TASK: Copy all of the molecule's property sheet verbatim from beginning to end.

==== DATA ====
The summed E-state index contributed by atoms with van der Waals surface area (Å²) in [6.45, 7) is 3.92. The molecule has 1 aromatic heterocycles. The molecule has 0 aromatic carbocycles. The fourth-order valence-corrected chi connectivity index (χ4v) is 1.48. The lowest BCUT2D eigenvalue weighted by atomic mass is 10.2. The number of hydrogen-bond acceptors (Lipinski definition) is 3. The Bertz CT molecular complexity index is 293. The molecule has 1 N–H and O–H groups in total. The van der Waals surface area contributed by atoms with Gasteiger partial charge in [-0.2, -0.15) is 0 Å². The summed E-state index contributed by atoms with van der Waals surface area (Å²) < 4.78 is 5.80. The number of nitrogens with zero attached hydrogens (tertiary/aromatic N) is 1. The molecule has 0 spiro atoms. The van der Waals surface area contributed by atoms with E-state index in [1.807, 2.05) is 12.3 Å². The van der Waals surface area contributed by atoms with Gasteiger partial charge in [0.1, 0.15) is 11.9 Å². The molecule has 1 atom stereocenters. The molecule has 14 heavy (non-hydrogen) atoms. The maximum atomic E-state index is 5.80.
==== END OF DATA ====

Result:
The summed E-state index contributed by atoms with van der Waals surface area (Å²) in [6.45, 7) is 3.92. The molecule has 1 aromatic heterocycles. The molecule has 0 aromatic carbocycles. The fourth-order valence-corrected chi connectivity index (χ4v) is 1.48. The lowest BCUT2D eigenvalue weighted by atomic mass is 10.2. The number of hydrogen-bond acceptors (Lipinski definition) is 3. The Bertz CT molecular complexity index is 293. The molecule has 1 N–H and O–H groups in total. The van der Waals surface area contributed by atoms with Gasteiger partial charge in [-0.2, -0.15) is 0 Å². The summed E-state index contributed by atoms with van der Waals surface area (Å²) < 4.78 is 5.80. The number of nitrogens with zero attached hydrogens (tertiary/aromatic N) is 1. The molecule has 0 spiro atoms. The van der Waals surface area contributed by atoms with E-state index in [1.807, 2.05) is 12.3 Å². The van der Waals surface area contributed by atoms with Gasteiger partial charge in [0.1, 0.15) is 11.9 Å². The molecule has 1 atom stereocenters. The molecule has 14 heavy (non-hydrogen) atoms. The maximum atomic E-state index is 5.80.